At Standups.io we are a fully distributed team, spread across different time zones. And for us it's clear that distributed and remote work is here to stay, and that it is the future of work. The benefits of remote work are many:
- Bigger talent pool
- Work flexibility
- Better health, both physical and mental (less stress, flexibility for hobbies)
- Deep work with increased productivity by doing asynchronous communication
- Less commuting
- Lower costs
- …and many more
In order to leverage its benefits you will need to pick the right set of tools to use within your team. Here’s the list of our favorite tools for doing remote work at our company:
1. Team Chat
Since the early days of open-source, chat has been a great way —along with email— to communicate and work. Most developers from OSS projects used to discuss about work in IRC channels. Slack is now the de-facto work chat tool, as they knew how to take IRC and make it better with an integrations ecosystem. It is a great tool and they have raised 1.2 billion in venture capital.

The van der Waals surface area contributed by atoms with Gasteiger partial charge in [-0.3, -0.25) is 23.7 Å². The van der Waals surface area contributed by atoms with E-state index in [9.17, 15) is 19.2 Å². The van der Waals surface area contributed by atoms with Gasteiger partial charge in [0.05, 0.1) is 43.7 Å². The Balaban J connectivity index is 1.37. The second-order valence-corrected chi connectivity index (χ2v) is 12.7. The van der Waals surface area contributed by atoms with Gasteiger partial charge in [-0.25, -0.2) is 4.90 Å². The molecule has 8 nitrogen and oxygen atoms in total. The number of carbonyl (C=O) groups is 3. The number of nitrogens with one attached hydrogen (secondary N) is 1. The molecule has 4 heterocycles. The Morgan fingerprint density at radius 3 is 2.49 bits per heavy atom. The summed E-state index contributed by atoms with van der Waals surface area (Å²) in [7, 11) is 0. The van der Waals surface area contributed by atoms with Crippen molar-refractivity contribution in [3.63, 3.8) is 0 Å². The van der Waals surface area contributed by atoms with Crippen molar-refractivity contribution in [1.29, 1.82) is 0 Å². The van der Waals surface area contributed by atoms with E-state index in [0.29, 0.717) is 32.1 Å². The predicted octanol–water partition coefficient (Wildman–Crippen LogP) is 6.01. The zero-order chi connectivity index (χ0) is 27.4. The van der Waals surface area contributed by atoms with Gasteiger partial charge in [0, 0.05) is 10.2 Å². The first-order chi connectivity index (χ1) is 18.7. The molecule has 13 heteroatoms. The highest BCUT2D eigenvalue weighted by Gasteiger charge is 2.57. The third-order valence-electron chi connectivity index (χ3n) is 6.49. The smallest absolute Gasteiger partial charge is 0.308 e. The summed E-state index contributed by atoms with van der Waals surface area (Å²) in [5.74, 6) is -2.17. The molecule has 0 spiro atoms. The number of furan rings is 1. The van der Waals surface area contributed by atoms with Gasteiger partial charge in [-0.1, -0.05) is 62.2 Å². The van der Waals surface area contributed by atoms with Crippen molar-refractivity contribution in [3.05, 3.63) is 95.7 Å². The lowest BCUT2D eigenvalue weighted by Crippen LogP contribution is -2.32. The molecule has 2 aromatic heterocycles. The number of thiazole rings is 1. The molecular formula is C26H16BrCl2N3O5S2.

To be the most popular work chat tool out there does not mean it is the best tool for remote teams: to do remote work right, you have to instill an asynchronous —non real-time— culture when communicating. It's about forgetting to write in the micromanagement style of “Hey John, are you there?”. It means no meaningless interruptions, and less notifications on your day. This will help your team to achieve deep work which is essential for a distributed culture. Here’s where Twist comes into play. Twist solves one of the main issues from Slack: thread organization and interruptions. A special focus in less notifications encourages deep work by default.
2. Daily Catch-up
Working from different locations has helped us a lot to shape our product for distributed teams. We use it daily to update each other with short video messages, no matter where we're currently located in the world. With the mobile app I can update my team before catching a flight, or from a coffee shop, and the rest of the team gets to see my update as their day goes by around the globe.